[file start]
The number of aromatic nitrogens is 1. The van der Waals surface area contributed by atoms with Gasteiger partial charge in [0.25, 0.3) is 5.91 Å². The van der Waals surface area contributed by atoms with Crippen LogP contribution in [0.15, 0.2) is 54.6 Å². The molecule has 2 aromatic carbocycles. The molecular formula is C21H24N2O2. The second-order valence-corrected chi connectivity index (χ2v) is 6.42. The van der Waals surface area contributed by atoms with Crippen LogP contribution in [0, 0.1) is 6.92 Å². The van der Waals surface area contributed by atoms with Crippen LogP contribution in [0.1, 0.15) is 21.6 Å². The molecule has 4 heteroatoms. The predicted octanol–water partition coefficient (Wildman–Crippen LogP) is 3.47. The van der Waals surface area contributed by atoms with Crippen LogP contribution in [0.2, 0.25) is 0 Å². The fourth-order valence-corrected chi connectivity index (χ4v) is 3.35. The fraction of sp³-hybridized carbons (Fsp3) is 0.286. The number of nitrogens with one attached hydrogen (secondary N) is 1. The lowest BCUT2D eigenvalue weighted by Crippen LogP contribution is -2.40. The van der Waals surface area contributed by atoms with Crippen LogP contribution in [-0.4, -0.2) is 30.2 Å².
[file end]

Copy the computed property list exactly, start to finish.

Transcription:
The number of aromatic nitrogens is 1. The van der Waals surface area contributed by atoms with Gasteiger partial charge in [0.25, 0.3) is 5.91 Å². The van der Waals surface area contributed by atoms with Crippen LogP contribution in [0.15, 0.2) is 54.6 Å². The molecule has 2 aromatic carbocycles. The molecular formula is C21H24N2O2. The second-order valence-corrected chi connectivity index (χ2v) is 6.42. The van der Waals surface area contributed by atoms with Crippen LogP contribution in [0, 0.1) is 6.92 Å². The van der Waals surface area contributed by atoms with Crippen LogP contribution in [0.1, 0.15) is 21.6 Å². The molecule has 4 heteroatoms. The predicted octanol–water partition coefficient (Wildman–Crippen LogP) is 3.47. The van der Waals surface area contributed by atoms with Crippen LogP contribution in [0.2, 0.25) is 0 Å². The fourth-order valence-corrected chi connectivity index (χ4v) is 3.35. The fraction of sp³-hybridized carbons (Fsp3) is 0.286. The number of nitrogens with one attached hydrogen (secondary N) is 1. The lowest BCUT2D eigenvalue weighted by Crippen LogP contribution is -2.40. The van der Waals surface area contributed by atoms with Crippen LogP contribution in [-0.4, -0.2) is 30.2 Å².